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Incomplete ATO client lists highlighted ahead of TPAR deadline


The ATO’s recent mailout of clients with a taxable payments annual report obligation may be incomplete, with practitioners urged to confirm that all clients have been correctly identified.

By Jotham Lian 11 minute read

Taxable payments annual reports (TPAR) are due on 28 August, with businesses providing road freight services, information technology services, and security, investigation or surveillance services set to lodge their first report this year.

It is understood that the Tax Office has now contacted agents with lists of clients who have TPAR obligations, but CPA Australia tax policy adviser Elinor Kasapidis said members have now reported gaps in the ATO’s lists.

“Tax agents receiving the TPAR lists from the ATO should be aware that they are not definitive,” Ms Kasapidis told Accountants Daily.


“While the ATO is trying to assist tax agents, they may not hold sufficient up-to-date information to correctly identify all entities with a TPAR obligation. Our members have reported that, in many instances, manual checks of their client lists have identified additional clients with TPAR obligations.”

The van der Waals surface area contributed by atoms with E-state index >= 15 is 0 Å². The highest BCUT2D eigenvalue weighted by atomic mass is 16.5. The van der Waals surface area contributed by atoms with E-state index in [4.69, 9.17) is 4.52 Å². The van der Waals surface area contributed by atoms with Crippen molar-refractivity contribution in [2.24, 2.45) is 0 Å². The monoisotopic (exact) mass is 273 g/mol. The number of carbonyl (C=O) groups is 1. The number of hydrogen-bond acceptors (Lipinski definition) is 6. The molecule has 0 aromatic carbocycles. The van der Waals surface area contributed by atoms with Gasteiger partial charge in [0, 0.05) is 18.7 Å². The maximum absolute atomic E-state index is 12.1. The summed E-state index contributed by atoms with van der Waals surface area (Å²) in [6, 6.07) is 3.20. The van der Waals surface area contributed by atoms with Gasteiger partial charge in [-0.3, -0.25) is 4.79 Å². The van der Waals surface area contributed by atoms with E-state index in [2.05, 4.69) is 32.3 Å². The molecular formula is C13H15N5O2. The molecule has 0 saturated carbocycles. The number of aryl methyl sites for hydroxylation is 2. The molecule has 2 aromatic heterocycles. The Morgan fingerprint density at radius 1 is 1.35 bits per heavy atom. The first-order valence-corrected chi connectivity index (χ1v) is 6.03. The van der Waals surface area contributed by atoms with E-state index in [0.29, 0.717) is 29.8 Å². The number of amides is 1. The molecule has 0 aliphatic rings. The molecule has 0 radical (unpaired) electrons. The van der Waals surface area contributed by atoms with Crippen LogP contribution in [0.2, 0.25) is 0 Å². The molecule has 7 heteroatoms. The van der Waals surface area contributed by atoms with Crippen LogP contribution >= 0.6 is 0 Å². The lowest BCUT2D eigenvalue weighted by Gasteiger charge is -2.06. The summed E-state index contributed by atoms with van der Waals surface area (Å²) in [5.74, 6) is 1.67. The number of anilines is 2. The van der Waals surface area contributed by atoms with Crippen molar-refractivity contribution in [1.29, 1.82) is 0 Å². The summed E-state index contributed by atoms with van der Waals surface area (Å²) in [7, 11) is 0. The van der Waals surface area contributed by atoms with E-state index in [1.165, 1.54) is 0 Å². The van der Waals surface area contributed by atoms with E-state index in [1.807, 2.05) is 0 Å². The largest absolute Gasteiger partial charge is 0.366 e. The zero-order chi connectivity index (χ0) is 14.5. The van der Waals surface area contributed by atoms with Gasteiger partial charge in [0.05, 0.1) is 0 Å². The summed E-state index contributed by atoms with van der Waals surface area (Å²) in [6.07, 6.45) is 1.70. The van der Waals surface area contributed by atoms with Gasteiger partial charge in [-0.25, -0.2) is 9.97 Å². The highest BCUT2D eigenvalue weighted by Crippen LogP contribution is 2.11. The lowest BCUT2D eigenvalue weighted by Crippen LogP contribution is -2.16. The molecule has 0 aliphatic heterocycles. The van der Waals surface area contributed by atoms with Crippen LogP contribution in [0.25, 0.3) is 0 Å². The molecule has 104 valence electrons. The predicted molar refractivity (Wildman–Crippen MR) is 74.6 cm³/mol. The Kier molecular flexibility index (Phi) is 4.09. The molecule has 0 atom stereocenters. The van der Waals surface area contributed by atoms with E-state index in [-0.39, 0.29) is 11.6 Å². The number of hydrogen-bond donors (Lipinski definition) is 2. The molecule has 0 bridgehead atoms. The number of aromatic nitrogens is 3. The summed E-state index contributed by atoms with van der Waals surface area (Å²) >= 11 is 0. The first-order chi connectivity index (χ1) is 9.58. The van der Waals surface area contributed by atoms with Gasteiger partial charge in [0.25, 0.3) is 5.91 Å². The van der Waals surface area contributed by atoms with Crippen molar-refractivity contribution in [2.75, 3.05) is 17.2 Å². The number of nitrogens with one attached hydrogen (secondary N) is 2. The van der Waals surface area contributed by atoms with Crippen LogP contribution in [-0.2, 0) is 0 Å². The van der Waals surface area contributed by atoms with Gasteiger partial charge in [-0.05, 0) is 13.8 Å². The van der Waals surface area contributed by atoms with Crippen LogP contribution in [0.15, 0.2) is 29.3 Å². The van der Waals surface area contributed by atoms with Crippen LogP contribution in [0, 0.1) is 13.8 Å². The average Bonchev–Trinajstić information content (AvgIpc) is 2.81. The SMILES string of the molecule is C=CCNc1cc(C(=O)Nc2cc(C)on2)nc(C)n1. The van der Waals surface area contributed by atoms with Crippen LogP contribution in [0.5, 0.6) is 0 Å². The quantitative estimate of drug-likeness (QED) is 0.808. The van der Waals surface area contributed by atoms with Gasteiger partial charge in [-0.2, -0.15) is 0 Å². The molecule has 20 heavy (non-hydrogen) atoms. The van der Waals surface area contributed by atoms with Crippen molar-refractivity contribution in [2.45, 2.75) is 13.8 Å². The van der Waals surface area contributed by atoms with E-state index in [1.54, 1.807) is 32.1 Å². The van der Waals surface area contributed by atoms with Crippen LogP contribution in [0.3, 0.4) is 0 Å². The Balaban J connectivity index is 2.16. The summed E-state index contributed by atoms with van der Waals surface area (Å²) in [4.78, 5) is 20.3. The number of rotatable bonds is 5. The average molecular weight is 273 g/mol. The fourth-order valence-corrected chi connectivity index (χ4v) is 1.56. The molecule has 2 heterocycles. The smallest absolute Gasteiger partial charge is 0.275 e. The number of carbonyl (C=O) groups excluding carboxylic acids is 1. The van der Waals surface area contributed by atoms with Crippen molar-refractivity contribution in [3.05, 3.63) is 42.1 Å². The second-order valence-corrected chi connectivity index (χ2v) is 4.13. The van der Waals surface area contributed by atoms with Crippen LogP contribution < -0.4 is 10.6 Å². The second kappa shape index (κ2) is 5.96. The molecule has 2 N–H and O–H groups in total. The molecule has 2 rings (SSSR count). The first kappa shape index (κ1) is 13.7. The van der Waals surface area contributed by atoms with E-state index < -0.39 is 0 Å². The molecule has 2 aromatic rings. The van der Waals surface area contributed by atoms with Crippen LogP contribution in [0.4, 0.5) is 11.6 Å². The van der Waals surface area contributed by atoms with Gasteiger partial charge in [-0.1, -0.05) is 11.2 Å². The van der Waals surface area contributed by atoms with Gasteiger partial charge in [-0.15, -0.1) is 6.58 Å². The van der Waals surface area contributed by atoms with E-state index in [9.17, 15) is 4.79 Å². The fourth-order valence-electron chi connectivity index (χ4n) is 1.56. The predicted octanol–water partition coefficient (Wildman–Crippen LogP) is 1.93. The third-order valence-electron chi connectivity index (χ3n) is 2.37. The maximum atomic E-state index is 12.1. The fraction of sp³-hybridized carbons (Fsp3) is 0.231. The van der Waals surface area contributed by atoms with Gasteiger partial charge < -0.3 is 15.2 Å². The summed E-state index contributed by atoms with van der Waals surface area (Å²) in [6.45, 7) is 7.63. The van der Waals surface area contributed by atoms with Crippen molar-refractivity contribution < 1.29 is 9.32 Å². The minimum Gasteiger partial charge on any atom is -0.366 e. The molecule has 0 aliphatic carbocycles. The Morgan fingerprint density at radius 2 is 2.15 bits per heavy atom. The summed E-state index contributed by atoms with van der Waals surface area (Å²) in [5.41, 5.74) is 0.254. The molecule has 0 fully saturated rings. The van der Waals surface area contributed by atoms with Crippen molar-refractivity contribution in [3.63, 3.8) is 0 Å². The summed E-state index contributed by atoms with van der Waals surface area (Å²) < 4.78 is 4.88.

Ms Kasapidis said that while the quality of the lists was questionable, the self-assessment regime means the onus is ultimately on businesses and tax agents to ensure that reports are lodged.

“On-time lodgement is important as TPAR information is used to pre-fill contractor tax returns, so the ATO continues to update and refine its taxable payments reporting system data,” she said.

“Businesses operating in TPAR-affected industries need to be made aware of their reporting obligations and that it can’t wait until their tax return is due.

“Tax agents can help by updating Australian Business Register and ATO account details with the correct ANZSIC codes and to ensure that clients with an obligation report correctly and on time.”

The ATO has attributed TPAR with allowing it to identify dodgy contractors, including those who fail to report income, fail to lodge tax returns or activity statements, fail to register for GST, or use false ABNs.

It believes the measure had prevented $2.7 billion from being lost to the black economy in the 2015–16 year after it was first rolled out to the building and construction industry.

The courier and cleaning industries were required to lodge for the first time last year, with the road freight, security, investigation, surveillance and IT industries now included.

Jotham Lian

Jotham Lian


Jotham Lian is the editor of Accountants Daily, the leading source of breaking news, analysis and insight for Australian accounting professionals.

Before joining the team in 2017, Jotham wrote for a range of national mastheads including the Sydney Morning Herald, and Channel NewsAsia.

You can email Jotham at: This email address is being protected from spambots. You need JavaScript enabled to view it. 

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